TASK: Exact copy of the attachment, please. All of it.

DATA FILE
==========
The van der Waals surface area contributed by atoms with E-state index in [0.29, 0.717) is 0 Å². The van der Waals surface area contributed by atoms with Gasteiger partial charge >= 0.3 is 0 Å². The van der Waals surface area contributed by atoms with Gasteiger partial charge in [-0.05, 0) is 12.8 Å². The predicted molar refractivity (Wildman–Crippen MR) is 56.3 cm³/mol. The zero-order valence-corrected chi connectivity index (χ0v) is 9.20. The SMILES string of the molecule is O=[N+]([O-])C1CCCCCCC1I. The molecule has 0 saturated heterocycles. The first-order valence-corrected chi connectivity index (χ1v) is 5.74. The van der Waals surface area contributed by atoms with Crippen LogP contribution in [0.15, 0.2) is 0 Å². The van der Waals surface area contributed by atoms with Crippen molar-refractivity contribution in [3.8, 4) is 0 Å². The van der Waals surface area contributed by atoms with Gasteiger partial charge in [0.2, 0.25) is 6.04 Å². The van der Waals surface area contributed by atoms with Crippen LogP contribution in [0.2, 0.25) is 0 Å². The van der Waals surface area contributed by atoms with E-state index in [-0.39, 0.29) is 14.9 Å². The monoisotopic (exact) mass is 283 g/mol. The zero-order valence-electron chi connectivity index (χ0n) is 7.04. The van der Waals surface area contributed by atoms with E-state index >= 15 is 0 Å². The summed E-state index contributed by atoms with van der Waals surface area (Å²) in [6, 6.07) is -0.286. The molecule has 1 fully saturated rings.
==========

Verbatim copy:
The van der Waals surface area contributed by atoms with E-state index in [0.29, 0.717) is 0 Å². The van der Waals surface area contributed by atoms with Gasteiger partial charge >= 0.3 is 0 Å². The van der Waals surface area contributed by atoms with Gasteiger partial charge in [-0.05, 0) is 12.8 Å². The predicted molar refractivity (Wildman–Crippen MR) is 56.3 cm³/mol. The zero-order valence-corrected chi connectivity index (χ0v) is 9.20. The SMILES string of the molecule is O=[N+]([O-])C1CCCCCCC1I. The molecule has 0 saturated heterocycles. The first-order valence-corrected chi connectivity index (χ1v) is 5.74. The van der Waals surface area contributed by atoms with Crippen LogP contribution in [0.15, 0.2) is 0 Å². The van der Waals surface area contributed by atoms with Crippen molar-refractivity contribution in [3.8, 4) is 0 Å². The van der Waals surface area contributed by atoms with Gasteiger partial charge in [0.2, 0.25) is 6.04 Å². The van der Waals surface area contributed by atoms with Crippen LogP contribution in [0.2, 0.25) is 0 Å². The van der Waals surface area contributed by atoms with E-state index in [-0.39, 0.29) is 14.9 Å². The monoisotopic (exact) mass is 283 g/mol. The zero-order valence-electron chi connectivity index (χ0n) is 7.04. The van der Waals surface area contributed by atoms with E-state index >= 15 is 0 Å². The summed E-state index contributed by atoms with van der Waals surface area (Å²) in [6, 6.07) is -0.286. The molecule has 1 fully saturated rings.